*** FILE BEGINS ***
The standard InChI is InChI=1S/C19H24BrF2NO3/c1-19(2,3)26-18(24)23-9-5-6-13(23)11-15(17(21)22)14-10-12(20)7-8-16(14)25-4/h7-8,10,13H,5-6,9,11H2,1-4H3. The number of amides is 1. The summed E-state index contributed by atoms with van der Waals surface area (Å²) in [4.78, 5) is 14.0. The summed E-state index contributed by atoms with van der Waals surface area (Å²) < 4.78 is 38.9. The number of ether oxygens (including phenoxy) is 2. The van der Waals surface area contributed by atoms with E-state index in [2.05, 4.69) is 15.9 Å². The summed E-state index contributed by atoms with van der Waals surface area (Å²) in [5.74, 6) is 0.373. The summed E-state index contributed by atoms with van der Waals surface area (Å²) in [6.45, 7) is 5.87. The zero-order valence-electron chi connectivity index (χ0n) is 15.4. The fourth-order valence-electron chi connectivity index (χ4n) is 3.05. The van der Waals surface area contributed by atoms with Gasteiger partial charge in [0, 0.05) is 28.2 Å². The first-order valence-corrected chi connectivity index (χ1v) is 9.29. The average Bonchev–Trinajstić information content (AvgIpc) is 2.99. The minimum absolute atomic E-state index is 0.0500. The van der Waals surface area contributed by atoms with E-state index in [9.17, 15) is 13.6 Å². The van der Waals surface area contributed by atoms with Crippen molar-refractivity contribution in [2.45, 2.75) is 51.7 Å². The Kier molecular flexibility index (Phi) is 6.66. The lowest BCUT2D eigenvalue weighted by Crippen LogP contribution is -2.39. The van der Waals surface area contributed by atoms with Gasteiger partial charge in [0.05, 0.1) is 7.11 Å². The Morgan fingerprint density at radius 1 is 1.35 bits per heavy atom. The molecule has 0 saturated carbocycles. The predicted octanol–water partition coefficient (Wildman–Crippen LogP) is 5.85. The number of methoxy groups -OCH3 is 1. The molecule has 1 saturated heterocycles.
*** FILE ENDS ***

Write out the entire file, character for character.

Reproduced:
The standard InChI is InChI=1S/C19H24BrF2NO3/c1-19(2,3)26-18(24)23-9-5-6-13(23)11-15(17(21)22)14-10-12(20)7-8-16(14)25-4/h7-8,10,13H,5-6,9,11H2,1-4H3. The number of amides is 1. The summed E-state index contributed by atoms with van der Waals surface area (Å²) in [4.78, 5) is 14.0. The summed E-state index contributed by atoms with van der Waals surface area (Å²) < 4.78 is 38.9. The number of ether oxygens (including phenoxy) is 2. The van der Waals surface area contributed by atoms with E-state index in [2.05, 4.69) is 15.9 Å². The summed E-state index contributed by atoms with van der Waals surface area (Å²) in [5.74, 6) is 0.373. The summed E-state index contributed by atoms with van der Waals surface area (Å²) in [6.45, 7) is 5.87. The zero-order valence-electron chi connectivity index (χ0n) is 15.4. The fourth-order valence-electron chi connectivity index (χ4n) is 3.05. The van der Waals surface area contributed by atoms with Gasteiger partial charge in [0, 0.05) is 28.2 Å². The first-order valence-corrected chi connectivity index (χ1v) is 9.29. The average Bonchev–Trinajstić information content (AvgIpc) is 2.99. The minimum absolute atomic E-state index is 0.0500. The van der Waals surface area contributed by atoms with E-state index in [9.17, 15) is 13.6 Å². The van der Waals surface area contributed by atoms with Crippen molar-refractivity contribution in [2.45, 2.75) is 51.7 Å². The Kier molecular flexibility index (Phi) is 6.66. The lowest BCUT2D eigenvalue weighted by Crippen LogP contribution is -2.39. The van der Waals surface area contributed by atoms with Gasteiger partial charge in [0.05, 0.1) is 7.11 Å². The Morgan fingerprint density at radius 1 is 1.35 bits per heavy atom. The molecule has 0 saturated carbocycles. The predicted octanol–water partition coefficient (Wildman–Crippen LogP) is 5.85. The number of methoxy groups -OCH3 is 1. The molecule has 1 saturated heterocycles.